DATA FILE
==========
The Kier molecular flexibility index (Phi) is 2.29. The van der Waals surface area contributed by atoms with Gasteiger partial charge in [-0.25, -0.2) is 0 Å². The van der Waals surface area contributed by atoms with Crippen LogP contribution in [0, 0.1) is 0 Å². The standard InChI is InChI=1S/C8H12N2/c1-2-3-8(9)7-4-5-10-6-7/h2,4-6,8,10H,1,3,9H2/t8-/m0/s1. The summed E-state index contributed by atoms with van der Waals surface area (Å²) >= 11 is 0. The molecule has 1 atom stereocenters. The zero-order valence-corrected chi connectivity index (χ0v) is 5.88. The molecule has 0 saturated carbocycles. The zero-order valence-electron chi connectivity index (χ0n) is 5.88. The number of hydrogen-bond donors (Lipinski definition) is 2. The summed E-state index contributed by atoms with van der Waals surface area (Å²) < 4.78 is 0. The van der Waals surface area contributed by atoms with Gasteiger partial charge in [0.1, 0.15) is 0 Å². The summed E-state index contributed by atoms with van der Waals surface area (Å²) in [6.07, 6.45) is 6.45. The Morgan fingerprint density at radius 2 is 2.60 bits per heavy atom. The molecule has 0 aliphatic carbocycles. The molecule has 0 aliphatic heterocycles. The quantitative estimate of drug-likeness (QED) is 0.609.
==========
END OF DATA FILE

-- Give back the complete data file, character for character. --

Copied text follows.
The Kier molecular flexibility index (Phi) is 2.29. The van der Waals surface area contributed by atoms with Gasteiger partial charge in [-0.25, -0.2) is 0 Å². The van der Waals surface area contributed by atoms with Crippen LogP contribution in [0, 0.1) is 0 Å². The standard InChI is InChI=1S/C8H12N2/c1-2-3-8(9)7-4-5-10-6-7/h2,4-6,8,10H,1,3,9H2/t8-/m0/s1. The summed E-state index contributed by atoms with van der Waals surface area (Å²) >= 11 is 0. The molecule has 1 atom stereocenters. The zero-order valence-corrected chi connectivity index (χ0v) is 5.88. The molecule has 0 saturated carbocycles. The zero-order valence-electron chi connectivity index (χ0n) is 5.88. The number of hydrogen-bond donors (Lipinski definition) is 2. The summed E-state index contributed by atoms with van der Waals surface area (Å²) < 4.78 is 0. The van der Waals surface area contributed by atoms with Gasteiger partial charge in [0.1, 0.15) is 0 Å². The summed E-state index contributed by atoms with van der Waals surface area (Å²) in [6.07, 6.45) is 6.45. The Morgan fingerprint density at radius 2 is 2.60 bits per heavy atom. The molecule has 0 aliphatic carbocycles. The molecule has 0 aliphatic heterocycles. The quantitative estimate of drug-likeness (QED) is 0.609.